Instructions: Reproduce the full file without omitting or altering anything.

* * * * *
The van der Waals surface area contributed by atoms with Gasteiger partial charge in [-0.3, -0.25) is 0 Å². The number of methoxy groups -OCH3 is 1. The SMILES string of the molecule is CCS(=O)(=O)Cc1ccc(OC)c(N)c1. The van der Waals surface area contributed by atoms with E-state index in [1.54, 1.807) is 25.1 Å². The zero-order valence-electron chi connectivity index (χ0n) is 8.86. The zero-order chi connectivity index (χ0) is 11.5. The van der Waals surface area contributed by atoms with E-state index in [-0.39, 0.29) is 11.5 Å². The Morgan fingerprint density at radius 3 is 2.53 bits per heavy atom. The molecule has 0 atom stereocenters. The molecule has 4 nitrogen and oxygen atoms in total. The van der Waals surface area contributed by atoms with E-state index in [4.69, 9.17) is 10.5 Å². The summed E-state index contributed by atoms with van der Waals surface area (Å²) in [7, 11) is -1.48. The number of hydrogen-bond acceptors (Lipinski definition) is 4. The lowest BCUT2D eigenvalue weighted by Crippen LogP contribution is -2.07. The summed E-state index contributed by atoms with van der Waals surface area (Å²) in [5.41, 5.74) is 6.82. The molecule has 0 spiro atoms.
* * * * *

The van der Waals surface area contributed by atoms with Gasteiger partial charge in [-0.3, -0.25) is 0 Å². The number of methoxy groups -OCH3 is 1. The SMILES string of the molecule is CCS(=O)(=O)Cc1ccc(OC)c(N)c1. The van der Waals surface area contributed by atoms with E-state index in [1.54, 1.807) is 25.1 Å². The zero-order valence-electron chi connectivity index (χ0n) is 8.86. The zero-order chi connectivity index (χ0) is 11.5. The van der Waals surface area contributed by atoms with E-state index in [-0.39, 0.29) is 11.5 Å². The Morgan fingerprint density at radius 3 is 2.53 bits per heavy atom. The molecule has 0 atom stereocenters. The molecule has 4 nitrogen and oxygen atoms in total. The van der Waals surface area contributed by atoms with E-state index in [4.69, 9.17) is 10.5 Å². The summed E-state index contributed by atoms with van der Waals surface area (Å²) in [7, 11) is -1.48. The number of hydrogen-bond acceptors (Lipinski definition) is 4. The lowest BCUT2D eigenvalue weighted by Crippen LogP contribution is -2.07. The summed E-state index contributed by atoms with van der Waals surface area (Å²) in [5.41, 5.74) is 6.82. The molecule has 0 spiro atoms.